Release of the film Green Book (2018) inspired renewed interest in the experiences of African Americans when traveling in the United States during the 20th century. This inquiry-based lesson combines individual investigations with whole or small group analysis of primary sources and visual media to investigate the compelling question: How have the intersections of race and place impacted U.S. history and culture?
This lesson will focus on the views of the founders as expressed in primary documents from their own time and in their own words. Students will see that many of the major founders opposed slavery as contrary to the principles of the American Revolution. Students will also gain a better understanding of the views of many founders, even those who owned slaves – including George Washington and Thomas Jefferson – who looked forward to a time when slavery would no longer mar the American Republic.
Quilts can be works of art as well as stories through pictures. They also tell a story about their creators and about the historical and cultural context of their creation through the choices made in design, material, and content.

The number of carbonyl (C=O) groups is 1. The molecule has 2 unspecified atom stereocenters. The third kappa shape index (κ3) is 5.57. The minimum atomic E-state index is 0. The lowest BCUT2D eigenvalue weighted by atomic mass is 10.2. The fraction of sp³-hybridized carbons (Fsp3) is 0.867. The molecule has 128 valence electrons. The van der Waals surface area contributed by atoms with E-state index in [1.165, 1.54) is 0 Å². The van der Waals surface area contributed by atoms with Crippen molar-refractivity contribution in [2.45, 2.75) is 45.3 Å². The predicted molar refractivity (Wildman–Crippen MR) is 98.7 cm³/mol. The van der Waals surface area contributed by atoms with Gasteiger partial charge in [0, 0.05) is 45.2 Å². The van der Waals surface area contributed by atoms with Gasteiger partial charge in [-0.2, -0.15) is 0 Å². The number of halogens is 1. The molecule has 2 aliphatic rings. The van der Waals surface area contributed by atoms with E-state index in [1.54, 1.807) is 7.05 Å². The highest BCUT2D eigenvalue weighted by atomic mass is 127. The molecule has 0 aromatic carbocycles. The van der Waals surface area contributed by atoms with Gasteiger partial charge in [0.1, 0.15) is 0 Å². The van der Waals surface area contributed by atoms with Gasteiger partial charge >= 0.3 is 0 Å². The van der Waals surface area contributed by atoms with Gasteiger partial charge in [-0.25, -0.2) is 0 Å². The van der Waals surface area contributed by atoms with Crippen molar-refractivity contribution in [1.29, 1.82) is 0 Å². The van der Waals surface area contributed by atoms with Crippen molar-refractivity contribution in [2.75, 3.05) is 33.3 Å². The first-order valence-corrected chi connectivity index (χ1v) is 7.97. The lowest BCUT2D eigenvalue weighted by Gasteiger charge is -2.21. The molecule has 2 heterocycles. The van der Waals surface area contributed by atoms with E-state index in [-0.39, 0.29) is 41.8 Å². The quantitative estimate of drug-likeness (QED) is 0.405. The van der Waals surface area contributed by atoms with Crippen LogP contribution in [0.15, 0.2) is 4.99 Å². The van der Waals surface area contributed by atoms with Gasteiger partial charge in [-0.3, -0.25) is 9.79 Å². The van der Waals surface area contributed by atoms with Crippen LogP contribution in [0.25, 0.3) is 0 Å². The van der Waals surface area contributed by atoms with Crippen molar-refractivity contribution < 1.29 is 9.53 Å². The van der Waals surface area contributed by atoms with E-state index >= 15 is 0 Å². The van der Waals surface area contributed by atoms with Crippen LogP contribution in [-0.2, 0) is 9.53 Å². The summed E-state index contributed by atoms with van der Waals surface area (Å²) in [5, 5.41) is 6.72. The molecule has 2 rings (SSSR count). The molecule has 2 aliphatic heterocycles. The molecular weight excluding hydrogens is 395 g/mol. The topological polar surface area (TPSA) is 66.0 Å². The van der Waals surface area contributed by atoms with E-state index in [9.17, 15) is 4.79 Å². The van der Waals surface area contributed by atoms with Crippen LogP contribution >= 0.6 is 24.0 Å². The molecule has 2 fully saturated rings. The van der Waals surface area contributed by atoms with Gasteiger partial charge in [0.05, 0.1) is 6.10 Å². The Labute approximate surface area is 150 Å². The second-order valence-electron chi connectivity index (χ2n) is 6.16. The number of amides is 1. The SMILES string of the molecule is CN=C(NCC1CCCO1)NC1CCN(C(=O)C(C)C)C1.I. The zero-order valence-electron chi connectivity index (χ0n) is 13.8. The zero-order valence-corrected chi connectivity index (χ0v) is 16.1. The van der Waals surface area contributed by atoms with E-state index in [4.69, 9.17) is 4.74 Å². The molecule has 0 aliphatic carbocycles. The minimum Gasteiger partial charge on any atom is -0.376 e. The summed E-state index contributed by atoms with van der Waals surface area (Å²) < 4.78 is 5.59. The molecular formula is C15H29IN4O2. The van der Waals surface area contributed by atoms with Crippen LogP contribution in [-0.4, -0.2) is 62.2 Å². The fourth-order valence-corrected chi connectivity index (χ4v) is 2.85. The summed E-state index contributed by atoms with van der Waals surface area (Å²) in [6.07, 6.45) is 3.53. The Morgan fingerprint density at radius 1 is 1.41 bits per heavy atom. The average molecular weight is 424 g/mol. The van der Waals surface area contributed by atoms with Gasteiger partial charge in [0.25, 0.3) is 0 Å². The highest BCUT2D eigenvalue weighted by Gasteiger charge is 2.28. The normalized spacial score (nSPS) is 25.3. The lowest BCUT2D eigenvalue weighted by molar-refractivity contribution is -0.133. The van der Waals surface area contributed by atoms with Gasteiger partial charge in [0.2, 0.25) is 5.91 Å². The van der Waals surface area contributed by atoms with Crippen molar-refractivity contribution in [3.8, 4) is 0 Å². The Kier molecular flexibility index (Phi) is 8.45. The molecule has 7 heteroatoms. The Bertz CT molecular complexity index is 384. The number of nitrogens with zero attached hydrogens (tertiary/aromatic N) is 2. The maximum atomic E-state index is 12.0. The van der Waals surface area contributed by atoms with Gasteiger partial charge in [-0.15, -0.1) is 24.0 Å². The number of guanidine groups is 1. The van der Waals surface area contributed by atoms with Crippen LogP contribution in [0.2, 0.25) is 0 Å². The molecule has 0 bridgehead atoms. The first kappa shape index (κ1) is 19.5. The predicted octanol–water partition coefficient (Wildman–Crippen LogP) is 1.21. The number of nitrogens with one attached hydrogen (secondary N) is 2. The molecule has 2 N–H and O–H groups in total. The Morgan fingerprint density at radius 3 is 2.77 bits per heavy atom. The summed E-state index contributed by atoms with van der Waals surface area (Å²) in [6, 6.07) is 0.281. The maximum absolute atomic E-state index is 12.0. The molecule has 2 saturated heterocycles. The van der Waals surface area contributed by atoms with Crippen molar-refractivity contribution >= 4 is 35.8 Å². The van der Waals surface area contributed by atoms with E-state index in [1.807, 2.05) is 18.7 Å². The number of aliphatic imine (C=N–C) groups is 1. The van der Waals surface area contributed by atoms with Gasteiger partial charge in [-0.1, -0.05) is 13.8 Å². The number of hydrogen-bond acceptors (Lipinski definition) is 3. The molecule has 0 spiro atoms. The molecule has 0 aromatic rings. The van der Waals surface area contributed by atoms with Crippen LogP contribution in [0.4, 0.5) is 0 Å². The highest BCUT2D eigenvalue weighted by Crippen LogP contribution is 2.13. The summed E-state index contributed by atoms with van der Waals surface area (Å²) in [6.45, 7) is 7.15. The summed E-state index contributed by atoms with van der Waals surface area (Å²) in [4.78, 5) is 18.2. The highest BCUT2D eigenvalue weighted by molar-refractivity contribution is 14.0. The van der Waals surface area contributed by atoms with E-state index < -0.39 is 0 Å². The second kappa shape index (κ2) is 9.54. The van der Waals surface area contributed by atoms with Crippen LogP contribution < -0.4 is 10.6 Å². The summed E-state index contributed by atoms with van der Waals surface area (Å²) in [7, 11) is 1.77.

Kerry James Marshall's painting Voyager, depicting two partially obscured Black figures standing aboard a ship, refers to an actual ship, Wanderer, which was among the last slave ships in the United States, illegally transporting more than 400 individuals from West Africa to Georgia in 1858—even though the importation of enslaved people had been banned in 1808. Use the painting as an entry point to discuss the Transatlantic slave trade and introduce students to the NEH-funded database Slave Voyages project.
In this unit, students will become familiar with fables and trickster tales from different cultural traditions and will see how stories change when transferred orally between generations and cultures. They will learn how both types of folktales employ various animals in different ways to portray human strengths and weaknesses and to pass down wisdom from one generation to the next.
Use Aaron Douglas’s mural Into Bondage to introduce the stories of famous Harlem Renaissance figures, including Langston Hughes, and to explore the history and importance of Juneteenth, a holiday celebrating the end of Black enslavement in the United States.
The lessons in this unit are designed to help your students recognize how people of different cultures and time periods have used cloth-based art forms (quilts) to pass down their traditions and history.
The following lesson introduces children to folk tales through a literary approach that emphasizes genre categories and definitions. In this unit, students will become familiar with fables and trickster tales from different cultural traditions and will see how stories change when transferred orally between generations and cultures.